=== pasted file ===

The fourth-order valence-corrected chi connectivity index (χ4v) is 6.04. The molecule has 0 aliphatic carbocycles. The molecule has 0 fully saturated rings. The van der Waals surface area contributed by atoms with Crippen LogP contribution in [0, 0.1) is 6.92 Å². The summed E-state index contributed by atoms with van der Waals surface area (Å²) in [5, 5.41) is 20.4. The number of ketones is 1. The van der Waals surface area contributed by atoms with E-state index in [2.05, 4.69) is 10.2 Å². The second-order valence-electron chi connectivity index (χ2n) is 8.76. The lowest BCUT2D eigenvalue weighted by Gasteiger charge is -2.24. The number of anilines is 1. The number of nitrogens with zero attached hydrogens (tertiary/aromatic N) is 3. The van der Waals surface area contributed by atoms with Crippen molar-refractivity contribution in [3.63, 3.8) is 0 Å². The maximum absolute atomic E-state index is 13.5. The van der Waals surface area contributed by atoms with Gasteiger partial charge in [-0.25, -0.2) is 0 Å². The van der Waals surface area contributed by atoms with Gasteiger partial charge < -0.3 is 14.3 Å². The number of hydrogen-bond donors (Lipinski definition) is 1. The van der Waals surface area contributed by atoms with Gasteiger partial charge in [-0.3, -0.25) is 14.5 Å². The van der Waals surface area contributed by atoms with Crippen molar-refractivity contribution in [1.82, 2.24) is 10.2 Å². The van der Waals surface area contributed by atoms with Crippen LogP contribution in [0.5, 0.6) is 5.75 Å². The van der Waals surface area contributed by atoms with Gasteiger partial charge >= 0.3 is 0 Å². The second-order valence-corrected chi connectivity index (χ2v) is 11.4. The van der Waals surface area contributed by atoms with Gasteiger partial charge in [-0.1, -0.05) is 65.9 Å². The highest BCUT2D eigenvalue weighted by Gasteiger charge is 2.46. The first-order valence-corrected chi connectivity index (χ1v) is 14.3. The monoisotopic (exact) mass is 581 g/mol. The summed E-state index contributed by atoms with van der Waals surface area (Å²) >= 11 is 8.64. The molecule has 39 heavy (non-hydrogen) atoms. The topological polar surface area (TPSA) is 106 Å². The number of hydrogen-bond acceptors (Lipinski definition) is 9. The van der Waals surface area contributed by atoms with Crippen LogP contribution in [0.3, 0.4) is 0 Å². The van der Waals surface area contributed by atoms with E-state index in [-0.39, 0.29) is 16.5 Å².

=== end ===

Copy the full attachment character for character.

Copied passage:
The fourth-order valence-corrected chi connectivity index (χ4v) is 6.04. The molecule has 0 aliphatic carbocycles. The molecule has 0 fully saturated rings. The van der Waals surface area contributed by atoms with Crippen LogP contribution in [0, 0.1) is 6.92 Å². The summed E-state index contributed by atoms with van der Waals surface area (Å²) in [5, 5.41) is 20.4. The number of ketones is 1. The van der Waals surface area contributed by atoms with E-state index in [2.05, 4.69) is 10.2 Å². The second-order valence-electron chi connectivity index (χ2n) is 8.76. The lowest BCUT2D eigenvalue weighted by Gasteiger charge is -2.24. The number of anilines is 1. The number of nitrogens with zero attached hydrogens (tertiary/aromatic N) is 3. The van der Waals surface area contributed by atoms with Crippen molar-refractivity contribution in [3.63, 3.8) is 0 Å². The maximum absolute atomic E-state index is 13.5. The van der Waals surface area contributed by atoms with Gasteiger partial charge in [-0.25, -0.2) is 0 Å². The van der Waals surface area contributed by atoms with Gasteiger partial charge < -0.3 is 14.3 Å². The number of hydrogen-bond donors (Lipinski definition) is 1. The van der Waals surface area contributed by atoms with Gasteiger partial charge in [-0.3, -0.25) is 14.5 Å². The van der Waals surface area contributed by atoms with Crippen molar-refractivity contribution in [1.82, 2.24) is 10.2 Å². The van der Waals surface area contributed by atoms with Crippen LogP contribution in [0.5, 0.6) is 5.75 Å². The van der Waals surface area contributed by atoms with Gasteiger partial charge >= 0.3 is 0 Å². The second-order valence-corrected chi connectivity index (χ2v) is 11.4. The van der Waals surface area contributed by atoms with Gasteiger partial charge in [-0.1, -0.05) is 65.9 Å². The highest BCUT2D eigenvalue weighted by Gasteiger charge is 2.46. The first-order valence-corrected chi connectivity index (χ1v) is 14.3. The monoisotopic (exact) mass is 581 g/mol. The summed E-state index contributed by atoms with van der Waals surface area (Å²) >= 11 is 8.64. The molecule has 39 heavy (non-hydrogen) atoms. The topological polar surface area (TPSA) is 106 Å². The number of hydrogen-bond acceptors (Lipinski definition) is 9. The van der Waals surface area contributed by atoms with Crippen LogP contribution in [0.3, 0.4) is 0 Å². The van der Waals surface area contributed by atoms with E-state index in [-0.39, 0.29) is 16.5 Å².